Lakewood, NJ replants trees chopped down to drive away homeless
LAKEWOOD — They're smaller than their predecessors, but new trees at Lakewood town square have finally been planted after the township removed them over the summer to deter the homeless.
New plantings were added to the plaza over the weekend, as first reported by The Lakewood Scoop. Mayor Ray Coles told New Jersey 101.5 that there are various new types of trees including several Colorado spruce and crepe myrtle that should grow larger with time.
Crews also repainted the walls surrounding the trees for a cleaner look. The touch-ups and new trees were part of a plan Coles outlined to New Jersey 101.5 in early September.
Lakewood chopped the old trees down on Aug. 8 amid an increase in complaints about the homeless, including reports that some were defecating between parked cars. Coles said at the time that some female employees who worked at the nearby municipal building did not feel safe going to their cars alone.
Nearly three months later, Coles says that the tree removals have made a long-term impact.
READ MORE: Lakewood, NJ felled its town square trees to drive away the homeless
"I received several calls from residents and businesses thanking us and saying the environment felt safer," the mayor said Monday. But when asked if he would recommend other townships take similar action, Coles said it was a "difficult call."
"My recommendation to other towns is to be proactive with plans to assist residents who fall on hard times and try to locate assistance for those in need of mental health or addiction issues."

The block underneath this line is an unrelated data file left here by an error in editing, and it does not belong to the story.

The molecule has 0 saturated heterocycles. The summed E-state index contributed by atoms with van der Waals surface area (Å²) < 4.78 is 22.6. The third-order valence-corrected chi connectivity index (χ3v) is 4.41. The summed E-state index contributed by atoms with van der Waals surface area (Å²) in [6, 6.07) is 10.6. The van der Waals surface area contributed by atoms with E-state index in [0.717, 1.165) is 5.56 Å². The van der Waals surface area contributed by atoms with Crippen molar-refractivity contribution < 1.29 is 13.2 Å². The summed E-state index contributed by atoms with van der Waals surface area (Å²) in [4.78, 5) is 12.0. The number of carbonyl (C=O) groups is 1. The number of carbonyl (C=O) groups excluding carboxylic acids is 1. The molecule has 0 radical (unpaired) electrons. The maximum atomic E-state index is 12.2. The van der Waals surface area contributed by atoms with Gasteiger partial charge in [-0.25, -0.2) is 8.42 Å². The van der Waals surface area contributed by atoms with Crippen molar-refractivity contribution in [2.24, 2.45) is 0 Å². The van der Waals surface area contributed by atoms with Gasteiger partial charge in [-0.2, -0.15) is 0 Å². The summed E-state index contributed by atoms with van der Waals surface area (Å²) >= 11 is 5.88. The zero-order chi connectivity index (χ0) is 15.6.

The mayor said that at a meeting last week, he noted that the issue of homelessness will likely not go away.
"Most of the folks we are trying to help will not accept it," Coles said. "But, just because it may be impossible to fully solve the problem, we can't give up."
"What got lost in the sensationalism about the trees coming down, was the hard work that our partner STEPS have been doing for years, trying to assist our homeless residents and making sure they were safe when bad weather comes along."
Advocates decry cutting Lakewood's trees
However, critics of the plan say that removing the trees only moved the homeless problem to other parts of Lakewood. Minister Steve Brigham told New Jersey 101.5 that cutting down the trees, some of which were decades old, was a "crime against nature."
Brigham, head of Lakewood Outreach Ministry, said that among the nearly 30 trees removed were two "beautiful" holly trees and the 25-foot town square Christmas tree. He noted many of the concrete planters remain empty, others were filled with prickly bushes, and the replacement Christmas tree is half the size of the old one.
"It's still a very bad situation in Lakewood," Brigham said of homelessness. "They've been sleeping in the alleyways."
While the plaza once acted as a central hub for outreach, it's now harder for volunteers to find and help the homeless. Brigham said they've spread out to churches, the railroad tracks, and a "muster zone" pavilion, informally named for acting as a site where day laborers gather to earn a day's wage.
Adding to the problem is that there are no permanent homeless shelters in Ocean County. While there are temporary Code Blue shelters for the extreme cold, the lack of a significant number of permanent beds means the homeless are forced to sleep in public areas.
Rick Rickman is a reporter for New Jersey 101.5. You can reach him at email@example.com
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